Mobile Banking: The Regulatory ChallengeConsumer Privacy is Top Concern of Agencies, Institutions
In October, BITS, a division of The Financial Services Roundtable, will host a forum dedicated to the emerging mobile channel. Regulators, bankers and consumer advocacy groups will spend two days sharing their security concerns and insights about mobile banking and payments. Government oversight of mobile financial transactions is going to increase, and consumer privacy will dictate a great deal.
To date, mobile financial transactions have fallen under the purview of e-commerce, meaning they are regulated in the same way as Internet or online banking transactions. But technological nuances make the mobile channel a little different, and the financial industry is only beginning to wrap its brain around some of the fraud and security-risk potentials.
Consumer PrivacyAt the moment, consumer privacy is the primary concern. One of the most puzzling issues relates to mobile location tracking. Global positioning that allows mobile applications to provide consumers with addresses for the nearest branches and ATMs is stirring debate.
Brian Tretick, managing director of privacy and security consultancy Athena Privacy LLC, expects consumer privacy mandates to play a big role in new regulatory guidance. "Will my mobile app give my location, and how is that location information collected and stored?" Tretick asks. "How is the information sent over the network, and how is the bank making sure that information is secure?"
For now, Tretick says, regulatory guidance for the online channel has set the security standard for mobile. The mobile channel and the Internet are very similar, he says. Up until recently, most mobile banking also was browser-based, so it made sense for mobile controls to mirror those already in place for the online channel. But as mobile banking features have enhanced, that reflection in guidance is no longer sufficient, Tretick says.
"Security of the mobile platform, security of the applications and privacy," are the top three concerns surrounding mobile, he says. Second to privacy is malware -- malware that is specifically designed to target mobile banking apps and platforms. "I'm not aware of anything insidious at this time, but the platform providers and the cell phone providers should be defending against potential malware attacks."
Regulators' ChallengeDonald Saxinger, senior examination specialist with the Federal Deposit Insurance Corp. and an FDIC representative on the Federal Financial Institutions Examination Council, says mobile is unique -- particularly because a number of non-financial players touch the mobile channel. Wireless carriers and mobile-phone platform providers, such as BlackBerry, are not required to comply with e-commerce regulations like Regulation E, and financial institutions have little control over how those entities manage and secure the information they send, receive and store.
The FFIEC's Information Technology Examination Handbook, which includes individual books about several electronic-banking and information security standards, is the best guide currently available for mobile, Saxinger says. "Our recent Retail Payment Systems book even addressed mobile, slightly," he says.
Another challenge: Mobile network operators themselves could soon compete with banks for a piece of the mobile banking share, by offering their own methods and modes for mobile payments, Saxinger says. "Who's going to enforce consumer protection rules, when it's the mobile network operator that's doing mobile payments?" he asks. "If it doesn't go through the bank, it might not be the banking regulators who have the first say."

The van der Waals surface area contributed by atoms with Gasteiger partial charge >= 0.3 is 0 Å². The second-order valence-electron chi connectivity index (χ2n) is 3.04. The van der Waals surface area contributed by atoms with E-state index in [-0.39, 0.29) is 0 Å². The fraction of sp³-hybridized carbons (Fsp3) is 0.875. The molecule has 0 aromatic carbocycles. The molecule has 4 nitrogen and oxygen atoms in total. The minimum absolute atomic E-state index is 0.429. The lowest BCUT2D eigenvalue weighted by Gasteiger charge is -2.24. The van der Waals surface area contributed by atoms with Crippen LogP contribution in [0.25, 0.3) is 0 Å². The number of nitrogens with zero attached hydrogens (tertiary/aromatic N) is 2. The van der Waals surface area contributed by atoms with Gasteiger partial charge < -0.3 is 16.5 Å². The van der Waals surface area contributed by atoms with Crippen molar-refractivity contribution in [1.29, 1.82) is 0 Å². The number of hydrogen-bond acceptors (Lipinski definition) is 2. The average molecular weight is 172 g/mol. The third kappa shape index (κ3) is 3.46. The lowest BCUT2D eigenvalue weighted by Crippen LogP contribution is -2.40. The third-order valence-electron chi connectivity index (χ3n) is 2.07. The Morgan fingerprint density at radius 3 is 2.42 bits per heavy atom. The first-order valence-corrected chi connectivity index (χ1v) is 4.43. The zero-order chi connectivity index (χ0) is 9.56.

The Federal Trade Commission, which also is working with BITS, is advising regulators to ensure discussions revolving around mobile take consumer privacy into consideration. "I don't think that the mobile channel is that different from the online channel," an FTC spokeswoman says. "If someone is compromising data, the technology might be different, but the concerns are the same.
The FCC declined to comment, saying mobile financial transactions fall outside the bounds of what wireless network carriers oversee. Tretick compares the wireless carrier's role with the role of the Internet service provider. "Today, the ISP has very little responsibility," he says. "The level of encryption is up to the user. I doubt you will see the telco industry take responsibility or have any obligation to ensure security or privacy. That's going to be up to the banks."
Institutions Set Own StandardsFinancial institutions, in the absence of any specific mobile guidance, are setting their own standards for security. Bank of America, which launched its mobile banking platform in May 2007, in many ways views mobile security in the same way it sees online security. Similar to online banking, BofA requires its mobile users to rely on two-factor password authentication to access mobile banking accounts. But like the regulators, Michael Upton, an e-channels and customer solutions executive for BofA, says some mobile unknowns do exist from a security perspective, as well as from a regulatory-compliance standpoint. That's why BofA expects to play an active role in working with regulators, as well as testing and piloting mobile apps for security and consumer preference.
"Regulation is just a natural part of the financial-services industry," Upton says. "(BofA just wants) to ensure there is a level playing field, as it pertains to payment."
Financial institutions, Upton says, are concerned about competition from third-parties, especially where mobile payments are concerned. "There are some folks that are looking to get into the space that might not be quite so familiar," he says. "We want to help ensure that the regulations that come in the future, as they relate to mobile and the payments space," make sense and apply to all applicable entities.